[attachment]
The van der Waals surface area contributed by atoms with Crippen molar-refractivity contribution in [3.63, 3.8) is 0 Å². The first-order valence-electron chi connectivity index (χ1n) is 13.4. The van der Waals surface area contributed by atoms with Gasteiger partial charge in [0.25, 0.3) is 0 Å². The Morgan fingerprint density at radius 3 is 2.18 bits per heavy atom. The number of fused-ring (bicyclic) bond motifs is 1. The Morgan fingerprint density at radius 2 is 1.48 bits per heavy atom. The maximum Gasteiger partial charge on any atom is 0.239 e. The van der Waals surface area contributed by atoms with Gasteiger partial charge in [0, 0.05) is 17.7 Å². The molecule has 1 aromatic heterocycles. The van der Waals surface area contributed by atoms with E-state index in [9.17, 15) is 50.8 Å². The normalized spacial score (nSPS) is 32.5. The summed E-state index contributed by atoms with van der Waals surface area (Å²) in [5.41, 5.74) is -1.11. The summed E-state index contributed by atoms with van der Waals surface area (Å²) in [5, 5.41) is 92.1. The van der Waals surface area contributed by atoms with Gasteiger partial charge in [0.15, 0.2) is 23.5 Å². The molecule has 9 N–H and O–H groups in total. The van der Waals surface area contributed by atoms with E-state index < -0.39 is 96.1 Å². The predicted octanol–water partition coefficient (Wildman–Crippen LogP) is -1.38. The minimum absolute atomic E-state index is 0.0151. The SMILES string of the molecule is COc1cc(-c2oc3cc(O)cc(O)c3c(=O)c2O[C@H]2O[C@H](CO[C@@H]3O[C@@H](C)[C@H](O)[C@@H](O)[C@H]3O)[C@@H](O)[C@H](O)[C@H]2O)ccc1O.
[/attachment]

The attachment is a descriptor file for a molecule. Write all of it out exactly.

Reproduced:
The van der Waals surface area contributed by atoms with Crippen molar-refractivity contribution in [3.63, 3.8) is 0 Å². The first-order valence-electron chi connectivity index (χ1n) is 13.4. The van der Waals surface area contributed by atoms with Gasteiger partial charge in [0.25, 0.3) is 0 Å². The Morgan fingerprint density at radius 3 is 2.18 bits per heavy atom. The number of fused-ring (bicyclic) bond motifs is 1. The Morgan fingerprint density at radius 2 is 1.48 bits per heavy atom. The maximum Gasteiger partial charge on any atom is 0.239 e. The van der Waals surface area contributed by atoms with Gasteiger partial charge in [0, 0.05) is 17.7 Å². The molecule has 1 aromatic heterocycles. The van der Waals surface area contributed by atoms with E-state index in [9.17, 15) is 50.8 Å². The normalized spacial score (nSPS) is 32.5. The summed E-state index contributed by atoms with van der Waals surface area (Å²) in [5.41, 5.74) is -1.11. The summed E-state index contributed by atoms with van der Waals surface area (Å²) in [5, 5.41) is 92.1. The van der Waals surface area contributed by atoms with Gasteiger partial charge in [0.15, 0.2) is 23.5 Å². The molecule has 9 N–H and O–H groups in total. The van der Waals surface area contributed by atoms with E-state index < -0.39 is 96.1 Å². The predicted octanol–water partition coefficient (Wildman–Crippen LogP) is -1.38. The minimum absolute atomic E-state index is 0.0151. The SMILES string of the molecule is COc1cc(-c2oc3cc(O)cc(O)c3c(=O)c2O[C@H]2O[C@H](CO[C@@H]3O[C@@H](C)[C@H](O)[C@@H](O)[C@H]3O)[C@@H](O)[C@H](O)[C@H]2O)ccc1O.